The last time I met Simon Jay, he talked about How To Survive Being Attacked With a Miniature Flame-Thrower For Being Gay. In other words, he was plugging his autobiography – Bastardography.
“Remind me,” I asked him yesterday in the Soho Theatre Bar, “why are we meeting up?”
“I dunno,” replied Simon.
“Neither do I… How’s your book going?”
“Very well, It’s coming out in paperback next year. I have to go to Belfast to finish it. I’m writing two new chapters for the paperback edition.”
“I don’t ask these questions. I’m getting a free trip to Belfast. Who could say No to that?”
“They’ve started killing each other again,” I told him. “But you really want to tell me about the play you’re doing.”
“Yes. I saw some Event thing on Facebook.”
“Universally Speaking,” said Simon. “It’s five monologues. Originally it was written for IdeasTap. They asked me to direct these prize-winning plays, but then they went out of business. But I’m directing and producing them anyway in October for charity – for the UN Refugee Agency.
“I’m also developing another play – a one-man Titus Andronicus written by Peter John Cooper – possibly at the Southwark Playhouse and we’re looking for funding, because we’re going to get a ‘Name’ to star in it. Our money limit is Martin Clunes. We know we can afford him. Do you want to hear who else is on the short list? Warwick Davis, Matt Lucas, David Mitchell.”
“Warwick Davis is on the shortlist for Titus Andronicus?” I asked.
“It’s seen from the clown’s perspective,” explained Simon. “He only has about six lines in the original, but everything in this new play is seen from his perspective. It’s a bit like Rosencrantz and Guildenstern. All the bits we haven’t seen.”
“You could see if the Soho Theatre is interested,” I suggested.
“I don’t think they’d touch it with a barge pole.”
“Because it’s intellectual with a small ‘i’ – it’s harking back to a sort of different, older kind of one-man show. It’s more in the tradition of when John Gielgud used to do The Seven Ages of Man… but this time it’s with Martin Clunes.”
“Would you take it to the Edinburgh Fringe?”
“A serious one?”
“Semi-comedy-serious. It’s satire, but it still tells a story, like Margaret Thatcher: Queen of Soho.”
“Hilary Clinton,” I asked, “would be played by…?”
“Me,” said Simon, “obviously.”
“Obviously,” I said.
“I suggested it to Battersea Arts Centre,” Simon told me, “and they rejected it. I think people are a bit worried about doing a big, prominent American politician. The whole impetus behind the show was…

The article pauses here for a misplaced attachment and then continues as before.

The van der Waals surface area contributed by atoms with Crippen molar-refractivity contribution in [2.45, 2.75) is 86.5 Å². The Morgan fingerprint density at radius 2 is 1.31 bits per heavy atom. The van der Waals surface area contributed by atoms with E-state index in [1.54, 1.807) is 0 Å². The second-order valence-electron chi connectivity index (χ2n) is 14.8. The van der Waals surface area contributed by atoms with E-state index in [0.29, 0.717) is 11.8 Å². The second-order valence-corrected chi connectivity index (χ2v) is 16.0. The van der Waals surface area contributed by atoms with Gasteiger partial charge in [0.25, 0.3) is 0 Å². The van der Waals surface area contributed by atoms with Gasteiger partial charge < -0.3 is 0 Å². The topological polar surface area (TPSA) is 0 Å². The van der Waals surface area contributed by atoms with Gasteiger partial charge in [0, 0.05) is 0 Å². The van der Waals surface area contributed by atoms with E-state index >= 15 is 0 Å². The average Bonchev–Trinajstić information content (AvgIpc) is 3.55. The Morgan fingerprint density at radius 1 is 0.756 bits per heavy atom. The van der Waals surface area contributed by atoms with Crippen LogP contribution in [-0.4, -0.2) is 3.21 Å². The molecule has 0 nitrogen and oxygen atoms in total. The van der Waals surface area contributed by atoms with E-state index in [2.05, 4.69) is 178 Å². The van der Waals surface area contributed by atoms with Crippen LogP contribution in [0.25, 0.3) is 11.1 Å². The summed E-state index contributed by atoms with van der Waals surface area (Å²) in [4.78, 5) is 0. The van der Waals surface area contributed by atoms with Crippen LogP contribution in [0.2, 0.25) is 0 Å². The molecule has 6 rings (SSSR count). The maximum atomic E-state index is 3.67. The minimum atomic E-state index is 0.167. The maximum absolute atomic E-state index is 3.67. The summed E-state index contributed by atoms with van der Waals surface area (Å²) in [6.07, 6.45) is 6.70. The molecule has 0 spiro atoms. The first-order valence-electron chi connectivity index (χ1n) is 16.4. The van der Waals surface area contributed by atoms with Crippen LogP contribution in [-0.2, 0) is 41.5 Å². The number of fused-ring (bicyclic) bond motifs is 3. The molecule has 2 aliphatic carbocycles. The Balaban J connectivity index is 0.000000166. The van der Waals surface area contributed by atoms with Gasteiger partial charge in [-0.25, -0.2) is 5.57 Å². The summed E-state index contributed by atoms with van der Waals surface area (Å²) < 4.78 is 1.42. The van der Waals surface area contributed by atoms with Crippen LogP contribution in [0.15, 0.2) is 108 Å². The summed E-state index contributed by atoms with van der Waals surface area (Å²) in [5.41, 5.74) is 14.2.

“…you wanted to dress up as a woman,” I suggested.
“Well, that, obviously,” agreed Simon. “But also I don’t think UK audiences have a very good engagement in American politics. They don’t understand Primaries; they don’t understand how to win states; they don’t understand how she could still be with Bill after he’s shagged half the world. It’s a good fun story.”
“Do you have a title for the show?”
“Yes… It’s Hilary, Bitch!”
“What’s the poster going to be?”
“A big picture of Hilary, maybe astride a bomb or having a Wikileak. It’s going to be very camp.”
“Surely not?” I said.
“…and she sings as well,” Simon added.
“It’s a musical?”
“They do all manner of stupid things to get elected. She danced on a show with Ellen DeGeneres… I’m not against Hilary per se. I want to assassinate her at the end, but I think that might be a bit…
“It’s the American way,” I said.
“The reason Margaret Thatcher: Queen of Soho worked so well,” said Simon, “is it’s not just a drag Thatcher. There’s a good story as well: about Section 28. I’m not copying. It’s SO different, because it’s about American politics and it’s a living figure, so it will be updated. I’m really worried Hilary might not win the Primary. If she doesn’t, then the idea might change to Jeremy Corbyn: The Musical.”
“And your third show next year,” I asked, “is…?”
“It’s called The Best Sex of Our Lives. I’ve been commissioned to write and direct it by a man called Rich in Sussex who came and saw my show at the Royal Vauxhall Tavern in 2013 and said I want you to write me a drag act and he paid me a couple of grand to write a full-length drag show but, once I had finished writing it, he was like: It’s really good, but I don’t want to do that any more. I want you to edit a novel I’m writing. Another couple of grand. Edited the novel. He said: I’m not writing the novel any more. Can you write an Edinburgh Fringe show? Cost everything for me and I’ll pay it. So I’ve written it. but now he’s being iffy again. So it might not happen but, if it gets to the point where we put it in the Fringe Programme, then we’ll do it.”
“What’s it about?” I asked.
“The A-Z of sex. All the different sexual practices.”
“What’s Z?” I asked. “Zebra?”
“It IS zebra. Do you know what ‘furries’ are?”
“Not necessarily,” I said.
“People who dress up as their animal alter egos.”
“A whole new world opens up to me,” I told him.
“I could tell you some things that would make your nose bleed,” Simon said.
“Provided,” I told him, “it’s only my nose.”
“You could be a butterfly,” Simon suggested. “You go to a party and people might put nectar on you. It’s basically weird, dress-up bestiality without the animals… Anyway, so I thought Sex sells in Edinburgh and I want to do a commercially popular show.”
“Perhaps,” I suggested, “a furry Hilary Clinton.”
“Oh God!” said Simon. “People put her face on porn. There’s a lot of that on there.”
“Where?” I asked.
“On the internet.”
“Is The Best Sex of Our Lives a musical?” I asked.
“No. It’s vignettes.”
“A one man show?”
“No. Three actors.”
“No. They dress up as animals; they don’t fuck animals.”
“Where’s the fun in that?” I asked.
“Sorry, John,” said Simon.